December 11, 2012, Reuters
U.S. Treasuries fell on Tuesday as investors pushed for price concessions going into $66 billion of government debt auctions this week and as strength on Wall Street undermined the safe-haven allure of Treasuries. Prices dipped early with cues from lower German Bunds after an unexpectedly strong reading on German investor sentiment, and in calmer Italian debt markets after a sell-off on Monday triggered by Prime Minister Mario Monti’s decision to step down early.
The Federal Reserve began a two-day policy meeting on Tuesday that is widely expected to wwwuce another bond buying program. Analysts said expectations of another Treasuries purchase program have already been priced into the market. "We are seeing a little bit of a set-up for supply, and we came in weak thanks to Germany’s investor sentiment index which climbed unexpectedly higher, so we had some spillover from declines in German Bunds," said Kim Rupert, managing director of global fixed income analysis at Action Economics LLC in San Francisco.
Germany’s ZEW economic sentiment index jumped to 6.9 in December, far higher than the -12.0 forecast and the previous reading of -15.7. Investors’ willingness to take on more risk was also supported by reports of a pick-up in the pace of talks to avert the U.S. "fiscal cliff" of steep tax hikes and spending cuts set for the new year, although Republicans and Democrats remain far apart.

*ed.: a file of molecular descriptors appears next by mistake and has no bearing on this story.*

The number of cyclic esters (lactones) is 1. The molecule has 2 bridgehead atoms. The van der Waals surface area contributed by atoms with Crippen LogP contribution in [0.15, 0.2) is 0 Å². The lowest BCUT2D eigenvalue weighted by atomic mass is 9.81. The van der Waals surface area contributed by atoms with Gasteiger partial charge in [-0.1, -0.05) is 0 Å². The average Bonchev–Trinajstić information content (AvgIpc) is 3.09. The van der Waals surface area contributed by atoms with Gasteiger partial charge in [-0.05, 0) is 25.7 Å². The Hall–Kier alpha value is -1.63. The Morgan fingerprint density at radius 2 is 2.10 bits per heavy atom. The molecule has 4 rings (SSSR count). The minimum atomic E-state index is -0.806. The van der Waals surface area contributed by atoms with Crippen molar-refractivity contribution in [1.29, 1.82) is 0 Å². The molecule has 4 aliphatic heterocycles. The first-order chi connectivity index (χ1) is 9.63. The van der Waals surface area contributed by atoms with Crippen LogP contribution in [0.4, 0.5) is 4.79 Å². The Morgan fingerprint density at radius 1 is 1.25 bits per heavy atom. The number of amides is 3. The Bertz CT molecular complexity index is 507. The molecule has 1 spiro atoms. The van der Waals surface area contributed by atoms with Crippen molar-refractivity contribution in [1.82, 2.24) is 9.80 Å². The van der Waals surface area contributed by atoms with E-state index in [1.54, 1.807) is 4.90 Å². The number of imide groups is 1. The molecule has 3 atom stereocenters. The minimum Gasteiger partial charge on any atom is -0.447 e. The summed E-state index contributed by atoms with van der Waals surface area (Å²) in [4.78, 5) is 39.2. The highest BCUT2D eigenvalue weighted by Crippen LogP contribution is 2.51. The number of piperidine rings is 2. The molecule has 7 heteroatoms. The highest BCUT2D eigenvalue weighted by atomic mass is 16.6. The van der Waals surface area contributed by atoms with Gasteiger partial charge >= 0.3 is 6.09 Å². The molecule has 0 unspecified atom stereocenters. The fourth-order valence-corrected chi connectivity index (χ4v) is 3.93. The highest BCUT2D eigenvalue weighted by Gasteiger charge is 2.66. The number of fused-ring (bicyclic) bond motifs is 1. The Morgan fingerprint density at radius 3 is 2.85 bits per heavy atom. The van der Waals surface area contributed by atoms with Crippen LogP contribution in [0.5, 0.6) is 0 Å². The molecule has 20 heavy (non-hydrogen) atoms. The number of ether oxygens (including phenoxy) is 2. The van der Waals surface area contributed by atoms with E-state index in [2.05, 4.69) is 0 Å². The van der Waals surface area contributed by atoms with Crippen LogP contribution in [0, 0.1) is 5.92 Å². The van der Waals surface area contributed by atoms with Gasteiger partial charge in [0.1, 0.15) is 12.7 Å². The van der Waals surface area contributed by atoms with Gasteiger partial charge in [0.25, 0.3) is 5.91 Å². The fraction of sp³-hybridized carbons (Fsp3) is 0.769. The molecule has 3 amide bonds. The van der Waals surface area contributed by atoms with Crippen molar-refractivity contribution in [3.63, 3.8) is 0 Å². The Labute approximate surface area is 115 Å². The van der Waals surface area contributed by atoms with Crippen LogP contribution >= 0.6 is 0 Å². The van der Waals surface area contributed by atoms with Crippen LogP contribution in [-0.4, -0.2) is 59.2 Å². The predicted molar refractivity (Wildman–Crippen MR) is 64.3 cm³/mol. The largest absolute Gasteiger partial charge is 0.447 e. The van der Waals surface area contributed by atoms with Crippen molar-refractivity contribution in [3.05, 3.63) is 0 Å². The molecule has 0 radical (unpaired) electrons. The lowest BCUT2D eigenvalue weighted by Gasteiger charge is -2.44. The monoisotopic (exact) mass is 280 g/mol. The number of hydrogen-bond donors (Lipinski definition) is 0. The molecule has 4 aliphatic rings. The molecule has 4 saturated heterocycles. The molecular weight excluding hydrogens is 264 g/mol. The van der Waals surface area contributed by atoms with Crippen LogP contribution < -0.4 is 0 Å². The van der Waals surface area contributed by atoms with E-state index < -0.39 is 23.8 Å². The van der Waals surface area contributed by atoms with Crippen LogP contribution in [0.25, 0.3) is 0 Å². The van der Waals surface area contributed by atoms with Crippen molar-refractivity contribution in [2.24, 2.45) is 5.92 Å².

Benchmark 10-year Treasury notes were trading 10/32 lower in price to yield 1.65 percent, the highest in over a week and up from 1.63 percent late Monday, while 30-year bonds were 25/32 lower in price to yield 2.84 percent from 2.80 percent. "Treasuries open the session slightly weaker this morning taking their cues overnight from Europe, mainly on the stronger than expected German ZEW report," said Justin Lederer, Treasury strategist at Cantor Fitzgerald in New York. "The down-tick however has been fairly well contained with yields in intermediates on out only two to three basis points higher, prices slightly below their post non-farm payrolls lows, and needless to say still well within the tight ranges that have been establish across the curve," he said.
After its two-day meeting, the Fed on Wednesday is expected to say it will buy $45 billion per month of longer-dated Treasuries beginning in January to replace its "Operation Twist" stimulus program, which expires at the end of December.
The Treasury will sell $32 billion in three-year notes on Tuesday, followed by $21 billion in 10-year notes on Wednesday, and $13 billion in 30-year bonds on Thursday. Traders typically will push for lower Treasury prices heading into such auctions. Ahead of Tuesday’s sale, the when-issued three-year note yield, considered a proxy for where the yield will print at auction, was trading at 0.332 percent, compared with three-year yields on the open market at 0.329 percent.